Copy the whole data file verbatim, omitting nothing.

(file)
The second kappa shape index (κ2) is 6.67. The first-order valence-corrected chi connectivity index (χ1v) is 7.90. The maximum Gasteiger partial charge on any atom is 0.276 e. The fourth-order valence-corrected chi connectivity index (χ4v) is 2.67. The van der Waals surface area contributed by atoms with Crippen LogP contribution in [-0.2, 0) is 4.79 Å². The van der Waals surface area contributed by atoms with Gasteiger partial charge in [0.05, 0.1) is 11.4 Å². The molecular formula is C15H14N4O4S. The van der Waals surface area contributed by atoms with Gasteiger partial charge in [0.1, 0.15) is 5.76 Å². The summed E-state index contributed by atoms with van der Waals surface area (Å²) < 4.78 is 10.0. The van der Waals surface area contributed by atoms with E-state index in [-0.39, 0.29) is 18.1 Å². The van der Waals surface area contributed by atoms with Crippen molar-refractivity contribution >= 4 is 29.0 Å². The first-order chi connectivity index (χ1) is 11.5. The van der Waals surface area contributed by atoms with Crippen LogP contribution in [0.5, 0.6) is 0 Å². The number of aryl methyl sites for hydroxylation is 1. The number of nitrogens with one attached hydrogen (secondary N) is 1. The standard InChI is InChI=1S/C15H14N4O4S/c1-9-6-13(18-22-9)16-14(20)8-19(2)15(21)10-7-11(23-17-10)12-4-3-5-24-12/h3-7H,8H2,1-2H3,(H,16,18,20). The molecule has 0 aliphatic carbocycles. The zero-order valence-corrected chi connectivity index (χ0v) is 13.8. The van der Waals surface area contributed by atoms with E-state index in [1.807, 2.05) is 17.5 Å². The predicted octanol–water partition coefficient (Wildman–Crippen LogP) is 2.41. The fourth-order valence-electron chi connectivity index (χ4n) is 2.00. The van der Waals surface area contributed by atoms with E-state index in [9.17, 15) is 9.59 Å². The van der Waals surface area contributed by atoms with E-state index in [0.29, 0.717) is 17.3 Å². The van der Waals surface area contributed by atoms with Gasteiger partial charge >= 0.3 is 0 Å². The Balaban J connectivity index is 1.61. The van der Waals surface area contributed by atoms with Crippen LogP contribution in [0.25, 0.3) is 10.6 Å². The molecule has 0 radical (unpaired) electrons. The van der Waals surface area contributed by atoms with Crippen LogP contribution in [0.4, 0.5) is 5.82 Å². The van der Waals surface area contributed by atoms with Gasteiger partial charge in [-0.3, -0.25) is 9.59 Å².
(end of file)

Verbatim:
The second kappa shape index (κ2) is 6.67. The first-order valence-corrected chi connectivity index (χ1v) is 7.90. The maximum Gasteiger partial charge on any atom is 0.276 e. The fourth-order valence-corrected chi connectivity index (χ4v) is 2.67. The van der Waals surface area contributed by atoms with Crippen LogP contribution in [-0.2, 0) is 4.79 Å². The van der Waals surface area contributed by atoms with Gasteiger partial charge in [0.05, 0.1) is 11.4 Å². The molecular formula is C15H14N4O4S. The van der Waals surface area contributed by atoms with Gasteiger partial charge in [0.1, 0.15) is 5.76 Å². The summed E-state index contributed by atoms with van der Waals surface area (Å²) < 4.78 is 10.0. The van der Waals surface area contributed by atoms with E-state index in [-0.39, 0.29) is 18.1 Å². The van der Waals surface area contributed by atoms with Crippen molar-refractivity contribution >= 4 is 29.0 Å². The first-order chi connectivity index (χ1) is 11.5. The van der Waals surface area contributed by atoms with Crippen LogP contribution in [0.5, 0.6) is 0 Å². The number of aryl methyl sites for hydroxylation is 1. The number of nitrogens with one attached hydrogen (secondary N) is 1. The standard InChI is InChI=1S/C15H14N4O4S/c1-9-6-13(18-22-9)16-14(20)8-19(2)15(21)10-7-11(23-17-10)12-4-3-5-24-12/h3-7H,8H2,1-2H3,(H,16,18,20). The molecule has 0 aliphatic carbocycles. The zero-order valence-corrected chi connectivity index (χ0v) is 13.8. The van der Waals surface area contributed by atoms with E-state index in [1.807, 2.05) is 17.5 Å². The predicted octanol–water partition coefficient (Wildman–Crippen LogP) is 2.41. The fourth-order valence-electron chi connectivity index (χ4n) is 2.00. The van der Waals surface area contributed by atoms with E-state index in [9.17, 15) is 9.59 Å². The van der Waals surface area contributed by atoms with E-state index in [0.29, 0.717) is 17.3 Å². The van der Waals surface area contributed by atoms with Gasteiger partial charge >= 0.3 is 0 Å². The Balaban J connectivity index is 1.61. The van der Waals surface area contributed by atoms with Crippen LogP contribution in [0.25, 0.3) is 10.6 Å². The molecule has 0 radical (unpaired) electrons. The van der Waals surface area contributed by atoms with Crippen LogP contribution in [0.4, 0.5) is 5.82 Å². The van der Waals surface area contributed by atoms with Gasteiger partial charge in [-0.3, -0.25) is 9.59 Å².